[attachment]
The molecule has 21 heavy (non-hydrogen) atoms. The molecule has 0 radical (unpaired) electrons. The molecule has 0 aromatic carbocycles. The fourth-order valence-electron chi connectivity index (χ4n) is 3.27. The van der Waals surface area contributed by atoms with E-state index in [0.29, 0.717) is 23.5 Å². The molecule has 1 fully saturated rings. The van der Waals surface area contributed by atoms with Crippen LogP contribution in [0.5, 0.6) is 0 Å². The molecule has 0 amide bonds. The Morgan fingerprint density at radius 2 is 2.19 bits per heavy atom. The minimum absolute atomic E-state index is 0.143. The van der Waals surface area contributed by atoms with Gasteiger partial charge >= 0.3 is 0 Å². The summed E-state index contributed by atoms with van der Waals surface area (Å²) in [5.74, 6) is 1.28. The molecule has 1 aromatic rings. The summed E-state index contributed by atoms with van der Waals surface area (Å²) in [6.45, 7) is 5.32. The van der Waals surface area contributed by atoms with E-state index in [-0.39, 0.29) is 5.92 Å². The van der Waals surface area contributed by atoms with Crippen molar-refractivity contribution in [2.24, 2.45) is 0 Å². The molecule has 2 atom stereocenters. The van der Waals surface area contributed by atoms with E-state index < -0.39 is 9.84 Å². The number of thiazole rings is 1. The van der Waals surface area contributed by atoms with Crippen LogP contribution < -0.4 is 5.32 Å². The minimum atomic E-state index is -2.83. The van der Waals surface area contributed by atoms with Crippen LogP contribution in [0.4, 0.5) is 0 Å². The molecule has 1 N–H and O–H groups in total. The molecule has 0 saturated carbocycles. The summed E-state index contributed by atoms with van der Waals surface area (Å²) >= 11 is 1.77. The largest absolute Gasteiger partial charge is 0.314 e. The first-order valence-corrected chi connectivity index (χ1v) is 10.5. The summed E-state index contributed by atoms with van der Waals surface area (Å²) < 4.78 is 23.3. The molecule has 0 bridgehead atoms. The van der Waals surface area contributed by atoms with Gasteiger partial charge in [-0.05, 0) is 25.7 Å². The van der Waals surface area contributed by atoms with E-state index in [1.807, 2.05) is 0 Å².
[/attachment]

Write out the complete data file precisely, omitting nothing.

The molecule has 21 heavy (non-hydrogen) atoms. The molecule has 0 radical (unpaired) electrons. The molecule has 0 aromatic carbocycles. The fourth-order valence-electron chi connectivity index (χ4n) is 3.27. The van der Waals surface area contributed by atoms with E-state index in [0.29, 0.717) is 23.5 Å². The molecule has 1 fully saturated rings. The van der Waals surface area contributed by atoms with Crippen LogP contribution in [0.5, 0.6) is 0 Å². The molecule has 0 amide bonds. The Morgan fingerprint density at radius 2 is 2.19 bits per heavy atom. The minimum absolute atomic E-state index is 0.143. The van der Waals surface area contributed by atoms with Gasteiger partial charge >= 0.3 is 0 Å². The summed E-state index contributed by atoms with van der Waals surface area (Å²) in [5.74, 6) is 1.28. The molecule has 1 aromatic rings. The summed E-state index contributed by atoms with van der Waals surface area (Å²) in [6.45, 7) is 5.32. The van der Waals surface area contributed by atoms with E-state index in [-0.39, 0.29) is 5.92 Å². The van der Waals surface area contributed by atoms with Crippen molar-refractivity contribution in [2.24, 2.45) is 0 Å². The molecule has 2 atom stereocenters. The van der Waals surface area contributed by atoms with E-state index < -0.39 is 9.84 Å². The number of thiazole rings is 1. The van der Waals surface area contributed by atoms with Crippen LogP contribution < -0.4 is 5.32 Å². The minimum atomic E-state index is -2.83. The van der Waals surface area contributed by atoms with Crippen LogP contribution in [0.4, 0.5) is 0 Å². The molecule has 1 N–H and O–H groups in total. The molecule has 0 saturated carbocycles. The summed E-state index contributed by atoms with van der Waals surface area (Å²) >= 11 is 1.77. The largest absolute Gasteiger partial charge is 0.314 e. The first-order valence-corrected chi connectivity index (χ1v) is 10.5. The summed E-state index contributed by atoms with van der Waals surface area (Å²) < 4.78 is 23.3. The molecule has 0 bridgehead atoms. The van der Waals surface area contributed by atoms with Gasteiger partial charge in [-0.05, 0) is 25.7 Å². The van der Waals surface area contributed by atoms with E-state index in [1.807, 2.05) is 0 Å².